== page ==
In academia, we are constantly surrounded by a myriad of voices – they are creating white noise in our small-group discussions, ringing in our lecture halls, waiting for us on the bookshelves and popping up when we type anything using the all-knowing Google (Scholar) search engine. In such a loud, question(ing)-driven context, both the existence and importance of silence are not acknowledged nearly enough. The truth is, silent spaces in academia spread beyond the quiet classrooms in which we take tests with the recognizable “SILENCE, EXAMINATION IN PROGRESS” sign hanging at the entrance.
Silence in academia is a multifaceted phenomenon: it can be a much-needed space for reflection and information processing, but it can also be toxic, isolating, complicit, conspiratorial and oppressive. When we talk about silence in our learning spaces, the goal is often to become comfortable with it and to use it constructively. However, in a social justice context, silence needs to be recognized and studied as an oppressive practice of privilege suggesting complicity in a flawed system that is harmful to many.
When I recently chatted with a friend about the tangible, omnipresent culture(s) of silence at our university, he jokingly said: “Aren’t you all supposed to be the loud ones? Academic curiosity shouldn’t allow for silence to exist.”
“Oh, but it does,” I replied, before he even managed to finish his witty comment.
In fact, it’s the nature of academia that allows for this culture to grow and persist in a (not always, but at times) harmful and selective manner. We choose what questions to ask, what to shed light on and what to leave behind. We get to choose – or others have the power to make the choice for us– and we coexist in spaces with all these people where we all keep quiet about certain things.
The truth is, we are not only choosing to narrow down our paper topics and avoid certain issues (in essence being silent on the matter); we are also humans employed in settings where we fear repercussions for speaking up on tangible social problems. Failing to understand this – that keeping quiet is an option, not a requirement – is in and of itself a layer of privilege. In reality, we tend to leave speaking up to those who are directly affected by the fact that most of our spaces are created for and centered around whiteness.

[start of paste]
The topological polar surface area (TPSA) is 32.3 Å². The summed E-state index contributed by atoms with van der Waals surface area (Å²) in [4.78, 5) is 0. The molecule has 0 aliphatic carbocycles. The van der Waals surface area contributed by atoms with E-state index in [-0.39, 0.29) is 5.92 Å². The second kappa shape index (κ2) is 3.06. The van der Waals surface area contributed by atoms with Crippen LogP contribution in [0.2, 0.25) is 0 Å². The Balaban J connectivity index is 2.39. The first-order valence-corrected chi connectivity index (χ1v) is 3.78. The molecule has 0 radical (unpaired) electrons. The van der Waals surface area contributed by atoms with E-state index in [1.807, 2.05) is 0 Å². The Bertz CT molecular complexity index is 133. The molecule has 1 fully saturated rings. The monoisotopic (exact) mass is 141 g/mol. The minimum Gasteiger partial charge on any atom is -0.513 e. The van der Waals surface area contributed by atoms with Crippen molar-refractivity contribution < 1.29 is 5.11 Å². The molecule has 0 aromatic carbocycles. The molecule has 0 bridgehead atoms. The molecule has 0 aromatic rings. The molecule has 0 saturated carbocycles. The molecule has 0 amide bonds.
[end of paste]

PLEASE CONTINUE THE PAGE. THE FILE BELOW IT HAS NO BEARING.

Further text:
To restructure and re-center this whiteness requires us to talk about issues such as the challenges black and brown bodies and minds face in our classrooms, the practice of talking over and fact-checking women, the stereotyping and lumping together of international students, mental health struggles among our diverse-but-not-included student body and the needs of first-generation students, among others. Even more so, we are challenged to talk about intersectionality – such as the struggle of black women from conflict and post-conflict areas and LGBTQ students from first-generation, low-income families.
But we are not ready for these conversations.
We are uncomfortable.
We are unequipped and lack the right vocabulary.
We don’t have the right policies and protections in place.
We don’t have the resources.
We talk over those whose voices try to explain their lived experiences.
We also have the option to – seemingly harmlessly – shut down and keep quiet. We have the privilege to do so. In practicing this privilege, we fail to attend protests, to condemn certain actions and lack thereof, to loudly stand with the oppressed groups and to be their allies. More importantly, we tend to claim we are allies to make ourselves feel better as we stand in silence, hiding in our privilege, expecting those who rightfully have their guard up to simply know we care about them.
So, to my curious readers who have stuck with me throughout this messy, brainstormed attempt to scratch the surface of the meaning of silence in the world in which I work and exist, take two things away with you. First, we need more literature on (and more recognition of) the complexity and persistence of silence in academia. But more importantly, we need you to be louder, to show your support for and dedication to social justice frameworks in your offices and classrooms, to wear statement shirts, to push for on-the-ground changes, to shut down harmful conversations and to recognize and understand selective silence in your immediate spaces. We need you to acknowledge racism, microaggressions and sexism at your workplace, in your home and in your classroom and to have difficult conversations. The failure to do these things is not simply indifference; it’s a statement. It’s selective. It’s a privileged choice.
Neira Kadic, originally from Bosnia and Herzegovina, is a United World College in Mostar alumna and a University of Oklahoma graduate holding a BA in International Area Studies. She is currently pursuing her MA degree in International Development at the University of Oklahoma. Her research interests revolve around digital activism in Latin America.